In addition to license types, there’s a whole rabbit hole of the types of files on offer.
Most 3D printable table top models if bought by my mini factory or patrons come ‘pre supported’.
Whilst objects are printed layer by layer (either by MSLA or FDM), some parts of a model may droop without material holding them up during the printing process. Pre-supported models essentially mean that scaffolds are added to support the model which can then easily be removed after printing.
Some models – especially super high detail ones for use in virtual environments – are designed without printing in mind and come without scaffolds. These models will require the person printing to add them themselves. I understand that this is more of an art than a science. But free tools like meshmixer from Autodesk will get anyone 90% of the way there with just one click.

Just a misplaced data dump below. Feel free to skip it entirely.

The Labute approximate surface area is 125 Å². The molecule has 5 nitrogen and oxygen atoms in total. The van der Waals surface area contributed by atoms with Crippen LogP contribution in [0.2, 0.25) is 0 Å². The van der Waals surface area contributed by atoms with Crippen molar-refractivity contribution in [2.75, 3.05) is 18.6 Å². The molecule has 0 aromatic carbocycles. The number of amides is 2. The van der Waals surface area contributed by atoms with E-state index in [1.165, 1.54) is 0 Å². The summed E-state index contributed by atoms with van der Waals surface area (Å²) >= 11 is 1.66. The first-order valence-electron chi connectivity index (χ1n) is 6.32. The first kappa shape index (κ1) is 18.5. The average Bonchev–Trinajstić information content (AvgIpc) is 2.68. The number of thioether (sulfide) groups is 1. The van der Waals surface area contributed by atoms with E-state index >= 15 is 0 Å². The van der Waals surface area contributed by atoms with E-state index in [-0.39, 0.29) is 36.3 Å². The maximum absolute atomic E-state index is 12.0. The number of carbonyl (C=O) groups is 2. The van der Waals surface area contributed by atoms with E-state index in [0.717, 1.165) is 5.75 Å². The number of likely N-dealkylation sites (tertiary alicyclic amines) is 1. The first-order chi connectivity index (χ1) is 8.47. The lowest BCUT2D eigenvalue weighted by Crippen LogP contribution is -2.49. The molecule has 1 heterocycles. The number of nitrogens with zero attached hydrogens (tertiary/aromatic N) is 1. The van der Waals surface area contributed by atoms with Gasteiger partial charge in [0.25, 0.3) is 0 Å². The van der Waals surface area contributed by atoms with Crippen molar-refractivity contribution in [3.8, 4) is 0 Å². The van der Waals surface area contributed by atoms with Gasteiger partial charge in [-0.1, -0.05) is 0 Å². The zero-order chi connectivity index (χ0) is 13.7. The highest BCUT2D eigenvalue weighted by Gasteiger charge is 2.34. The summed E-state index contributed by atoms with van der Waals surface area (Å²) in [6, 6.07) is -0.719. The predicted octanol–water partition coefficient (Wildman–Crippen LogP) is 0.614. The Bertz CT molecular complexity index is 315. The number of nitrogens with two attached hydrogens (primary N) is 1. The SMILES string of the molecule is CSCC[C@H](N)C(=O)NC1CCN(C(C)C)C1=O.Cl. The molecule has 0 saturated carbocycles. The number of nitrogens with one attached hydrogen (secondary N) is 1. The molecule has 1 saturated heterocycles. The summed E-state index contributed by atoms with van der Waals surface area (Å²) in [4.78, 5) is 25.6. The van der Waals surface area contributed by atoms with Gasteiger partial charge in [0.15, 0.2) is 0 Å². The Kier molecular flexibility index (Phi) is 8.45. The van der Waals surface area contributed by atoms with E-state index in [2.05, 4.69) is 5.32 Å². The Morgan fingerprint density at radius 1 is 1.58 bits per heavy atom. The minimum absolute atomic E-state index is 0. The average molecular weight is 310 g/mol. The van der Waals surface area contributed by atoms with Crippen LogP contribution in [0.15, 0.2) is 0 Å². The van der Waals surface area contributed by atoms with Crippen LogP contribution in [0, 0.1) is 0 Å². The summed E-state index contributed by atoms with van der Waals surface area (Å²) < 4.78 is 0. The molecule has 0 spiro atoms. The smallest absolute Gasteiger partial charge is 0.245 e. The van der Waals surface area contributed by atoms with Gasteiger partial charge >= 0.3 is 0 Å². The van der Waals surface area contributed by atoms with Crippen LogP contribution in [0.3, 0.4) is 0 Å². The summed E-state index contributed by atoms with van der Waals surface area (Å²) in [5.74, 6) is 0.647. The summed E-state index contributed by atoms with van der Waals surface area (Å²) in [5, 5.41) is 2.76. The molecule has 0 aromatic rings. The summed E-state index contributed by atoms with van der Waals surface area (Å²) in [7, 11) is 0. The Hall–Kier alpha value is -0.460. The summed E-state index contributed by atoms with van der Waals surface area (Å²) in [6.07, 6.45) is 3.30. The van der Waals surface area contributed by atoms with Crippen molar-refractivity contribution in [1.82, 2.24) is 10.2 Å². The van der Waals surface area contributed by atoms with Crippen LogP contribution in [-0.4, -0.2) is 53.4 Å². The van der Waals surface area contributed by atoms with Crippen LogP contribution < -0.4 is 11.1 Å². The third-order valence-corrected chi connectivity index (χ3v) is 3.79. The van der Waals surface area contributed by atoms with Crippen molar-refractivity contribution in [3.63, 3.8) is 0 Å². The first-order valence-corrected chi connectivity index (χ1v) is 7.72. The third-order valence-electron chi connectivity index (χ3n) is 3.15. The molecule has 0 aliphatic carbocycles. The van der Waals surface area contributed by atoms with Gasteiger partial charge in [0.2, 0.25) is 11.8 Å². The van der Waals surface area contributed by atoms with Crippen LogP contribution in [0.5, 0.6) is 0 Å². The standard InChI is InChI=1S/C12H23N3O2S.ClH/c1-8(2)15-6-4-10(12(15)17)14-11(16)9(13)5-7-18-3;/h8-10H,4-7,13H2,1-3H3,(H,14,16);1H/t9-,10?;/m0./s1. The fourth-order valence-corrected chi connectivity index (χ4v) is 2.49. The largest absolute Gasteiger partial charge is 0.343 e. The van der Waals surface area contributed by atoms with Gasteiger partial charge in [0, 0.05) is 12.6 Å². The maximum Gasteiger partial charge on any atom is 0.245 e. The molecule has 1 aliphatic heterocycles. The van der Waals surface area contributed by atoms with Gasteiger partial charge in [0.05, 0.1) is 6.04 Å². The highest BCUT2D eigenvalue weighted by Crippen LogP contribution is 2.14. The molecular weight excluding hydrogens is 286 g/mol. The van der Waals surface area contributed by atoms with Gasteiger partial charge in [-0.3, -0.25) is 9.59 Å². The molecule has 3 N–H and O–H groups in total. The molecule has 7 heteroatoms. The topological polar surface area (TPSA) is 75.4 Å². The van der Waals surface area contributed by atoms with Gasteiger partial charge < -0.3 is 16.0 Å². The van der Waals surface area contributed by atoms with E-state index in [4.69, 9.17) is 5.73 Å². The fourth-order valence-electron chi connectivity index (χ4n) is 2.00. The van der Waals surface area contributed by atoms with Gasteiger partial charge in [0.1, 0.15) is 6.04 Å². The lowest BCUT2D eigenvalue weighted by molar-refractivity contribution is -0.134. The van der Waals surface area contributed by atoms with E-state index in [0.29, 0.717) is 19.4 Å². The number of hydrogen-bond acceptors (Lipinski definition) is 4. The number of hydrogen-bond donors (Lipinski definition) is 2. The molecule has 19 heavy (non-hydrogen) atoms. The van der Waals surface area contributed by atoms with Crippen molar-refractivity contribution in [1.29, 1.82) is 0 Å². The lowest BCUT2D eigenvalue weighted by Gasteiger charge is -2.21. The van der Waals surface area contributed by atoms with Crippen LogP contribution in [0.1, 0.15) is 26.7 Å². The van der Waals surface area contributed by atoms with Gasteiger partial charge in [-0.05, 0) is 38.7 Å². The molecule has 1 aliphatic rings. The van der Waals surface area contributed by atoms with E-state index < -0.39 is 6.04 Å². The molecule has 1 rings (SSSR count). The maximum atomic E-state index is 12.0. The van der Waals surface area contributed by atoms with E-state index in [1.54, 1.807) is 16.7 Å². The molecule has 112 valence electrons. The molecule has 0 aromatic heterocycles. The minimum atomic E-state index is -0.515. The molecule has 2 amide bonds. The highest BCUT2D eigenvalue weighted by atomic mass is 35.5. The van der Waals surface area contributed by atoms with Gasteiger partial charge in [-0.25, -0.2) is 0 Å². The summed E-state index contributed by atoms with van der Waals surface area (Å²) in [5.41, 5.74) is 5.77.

What’s interesting to me is that there is a huge market for digital objects at all.
What a world we live in where artists can make a living from designing toy soldiers for people to print at home.
Youtubers like Lukeswayoflooking document their whole design process and serve as inspiration for others to give it a go.
The skills required to learn Blender or Maya etc are all transferable from the virtual to the printable.
As the creation of virtual objects and worlds is becoming a key element of online entrainment. From Vtubers, to Roblox, people are growing up in a world where the skills required to manipulate the virtual are just accessible, simple and available. I think about Myspace’s low key introduction of HTML and CSS to a whole generation and wonder what the world of the Metaverse is actually going to be like.
Nothing like Mark’s metaverse vision I’m sure.
Return of Small Studios
With the rise of Patreon and crowdfunding, indie TTRPGs and table top wargames are being created, made and released and played by more people than ever before.